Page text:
I have had the privilege of serving as a psychiatrist for forty years. They were years when psychiatrists did both medications and therapy, so I knew my patients more intimately than I knew my friends. During thirty-five of those years, I often took care of missionaries who needed psychiatric help in the Washington, DC, North and South missions. It was interesting to see the variety of personalities in the missionaries I met, and I learned that the Lord needs many kinds of missionaries to teach the many kinds of people that walk the earth.
One of my favorite stories was shared by Matt Schults. “I was sent to Switzerland where I served for six months. I was transferred to Germany and thus had to apply to their government for permission to stay there. This was usually a routine matter, but I was stunned when the mission office lost my papers, something that had never happened before. The time limit had expired by six days, and in spite of lawyers’ efforts, my papers were stamped “Deported.” The first presidency of the Church confirmed that I needed to return to the United States. I had to leave the next morning.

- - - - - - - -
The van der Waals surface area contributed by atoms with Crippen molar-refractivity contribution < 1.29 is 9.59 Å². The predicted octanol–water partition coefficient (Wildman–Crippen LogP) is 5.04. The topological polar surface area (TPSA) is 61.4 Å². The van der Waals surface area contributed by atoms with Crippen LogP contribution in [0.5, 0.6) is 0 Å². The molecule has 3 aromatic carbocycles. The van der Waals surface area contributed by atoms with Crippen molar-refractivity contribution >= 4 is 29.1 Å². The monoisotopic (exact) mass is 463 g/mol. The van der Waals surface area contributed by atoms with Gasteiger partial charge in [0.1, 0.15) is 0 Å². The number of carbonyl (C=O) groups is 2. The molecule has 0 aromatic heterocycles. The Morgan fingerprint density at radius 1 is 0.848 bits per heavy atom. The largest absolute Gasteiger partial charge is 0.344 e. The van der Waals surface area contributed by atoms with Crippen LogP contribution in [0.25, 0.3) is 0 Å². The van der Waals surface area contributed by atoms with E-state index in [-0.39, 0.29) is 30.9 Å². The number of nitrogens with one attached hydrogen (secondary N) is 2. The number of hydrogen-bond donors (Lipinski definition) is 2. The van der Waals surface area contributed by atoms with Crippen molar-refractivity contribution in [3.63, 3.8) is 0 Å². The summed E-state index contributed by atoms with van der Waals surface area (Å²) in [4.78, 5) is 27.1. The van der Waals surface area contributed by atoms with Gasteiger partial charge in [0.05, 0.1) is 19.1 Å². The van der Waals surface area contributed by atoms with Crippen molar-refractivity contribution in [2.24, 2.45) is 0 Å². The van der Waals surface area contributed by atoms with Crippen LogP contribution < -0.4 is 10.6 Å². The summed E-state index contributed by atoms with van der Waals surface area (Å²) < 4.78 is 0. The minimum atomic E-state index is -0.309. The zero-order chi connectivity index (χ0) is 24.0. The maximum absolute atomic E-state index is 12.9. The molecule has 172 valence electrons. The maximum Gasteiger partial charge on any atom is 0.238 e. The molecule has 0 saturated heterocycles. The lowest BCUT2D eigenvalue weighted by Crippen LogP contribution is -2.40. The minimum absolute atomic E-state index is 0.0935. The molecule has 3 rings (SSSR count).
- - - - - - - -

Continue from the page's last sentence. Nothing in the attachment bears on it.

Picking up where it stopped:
I packed all night and got to the airport at 4 AM. I was very calm and felt that this was what I was supposed to do. I was on my way to Wisconsin to finish my mission, but as the long flight droned on, I hit a low point. I was exhausted and began to doubt why this was happening. I went to the bathroom at the back of the plane, passing the empty stewardess chair. When I emerged a few moments later, a man was sitting there reading. He looked up at me and said, ‘Are you coming or going?’ I looked puzzled, so he continued. ‘From you mission. You are going to Wisconsin. The Lord needs you there, and because you are obedient, you will find your purpose there.’ He rose and walked to the front of the plane. It was the last I saw of him, but his words of comfort hung in the air like a blessing.
After four months in Wisconsin I became a zone leader. My companion and I had taught a conference and were ready to leave, but I felt prompted to go to the bathroom. Forget it! I didn’t have to go. The prompting came again. It was annoying. I really didn’t have to go. It came the third time, strongly, so I went back into the building to find the bathroom.
When I entered, I found a missionary curled up in the fetal position sobbing. I lifted him up, put my arm around him, and began to comfort him. The missionary cried, “It’s too hard. I can’t do it.” We went to a room and sat down. The missionary continued to sob, pouring out his anxiety and discouragement. He then lifted his head and looked at me for the first time. He glanced heavenward and began to laugh and then to cry again. What was going on here? The missionary cried out, “It was you!” “What do you mean?” I asked.